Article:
Remember the iPod?

On the eve of the iPhone's launch, academic researchers are still taking apart iPods and figuring out the global economy


Andrew Leonard
June 28, 2007 7:19PM (UTC)

In these days of iPhone hysteria, talking about the iPod seems hopelessly retro. But since the genesis of the How the World Works blog can be traced back to a feature I wrote almost two years ago exploring globalization and the iPod, it was impossible not to take notice this morning of a discussion in the New York Times of a new academic paper looking at the question "Who makes the iPod?" Even more so since I quoted one of the three authors, Greg Linden, in my piece.

The purpose of the paper is try to figure out how much "value" is "captured" by the various contributors to a 30-gigabyte video iPod. Who profits from the success of what used to be one of the world's -- pre-iPhone -- most-lusted-after consumer gizmos? Apple, unsurprisingly, gets the lion's share, even though it doesn't actually "make" any of the iPod's pieces. But design, marketing, and brand count for a lot in the global economy. Next up is Toshiba, for the hard drive. And so on.

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Perhaps the most important takeaway from the paper is its insight into trade statistics.

...trade statistics can mislead as much as inform. For every $300 iPod sold in the U.S., the politically volatile U.S. trade deficit with China increased by about $150 (the factory cost). Yet, the value added to the product through assembly in China is probably a few dollars at most. While Appleb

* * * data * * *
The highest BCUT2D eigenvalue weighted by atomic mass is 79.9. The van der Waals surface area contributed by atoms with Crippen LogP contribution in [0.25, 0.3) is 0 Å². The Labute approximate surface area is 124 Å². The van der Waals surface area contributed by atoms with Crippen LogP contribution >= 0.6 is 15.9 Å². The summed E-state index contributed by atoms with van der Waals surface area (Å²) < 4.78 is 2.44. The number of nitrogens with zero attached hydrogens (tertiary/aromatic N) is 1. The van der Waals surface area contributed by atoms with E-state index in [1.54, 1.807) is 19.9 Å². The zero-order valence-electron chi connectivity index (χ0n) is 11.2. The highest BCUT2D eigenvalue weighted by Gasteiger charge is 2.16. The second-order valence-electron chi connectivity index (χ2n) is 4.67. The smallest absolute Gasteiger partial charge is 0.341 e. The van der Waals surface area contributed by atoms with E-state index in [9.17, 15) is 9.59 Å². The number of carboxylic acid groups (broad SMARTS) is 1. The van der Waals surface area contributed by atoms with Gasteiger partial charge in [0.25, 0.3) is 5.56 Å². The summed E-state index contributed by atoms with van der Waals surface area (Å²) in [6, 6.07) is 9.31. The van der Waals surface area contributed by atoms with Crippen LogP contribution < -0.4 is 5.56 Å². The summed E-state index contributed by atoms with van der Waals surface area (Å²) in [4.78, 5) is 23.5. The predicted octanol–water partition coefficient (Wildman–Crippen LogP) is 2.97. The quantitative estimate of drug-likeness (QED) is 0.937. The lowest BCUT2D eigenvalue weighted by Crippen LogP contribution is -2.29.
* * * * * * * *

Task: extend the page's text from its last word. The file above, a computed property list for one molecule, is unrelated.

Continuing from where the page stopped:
The same observation is true for just about any high technology consumer device manufactured in China. China may be the factory of the world, but it is not the profit center of the world. The intellectual property embedded in the various pieces of the iPod is owned by companies in Taiwan, Japan, the U.K., the U.S, and Korea, just for starters. Those FedEx 747s packed with iPods flying out of Shanghai evoke a zero-sum metaphor -- manufacturing moved offshore from the U.S. to China, but the truth is far more complex and far more distributed.

And of course, whatever is true for the iPod will be true for the iPhone, only more so.


Andrew Leonard

Andrew Leonard is a staff writer at Salon. On Twitter, @koxinga21.

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Apple China Globalization How The World Works Iphone Smart Phones

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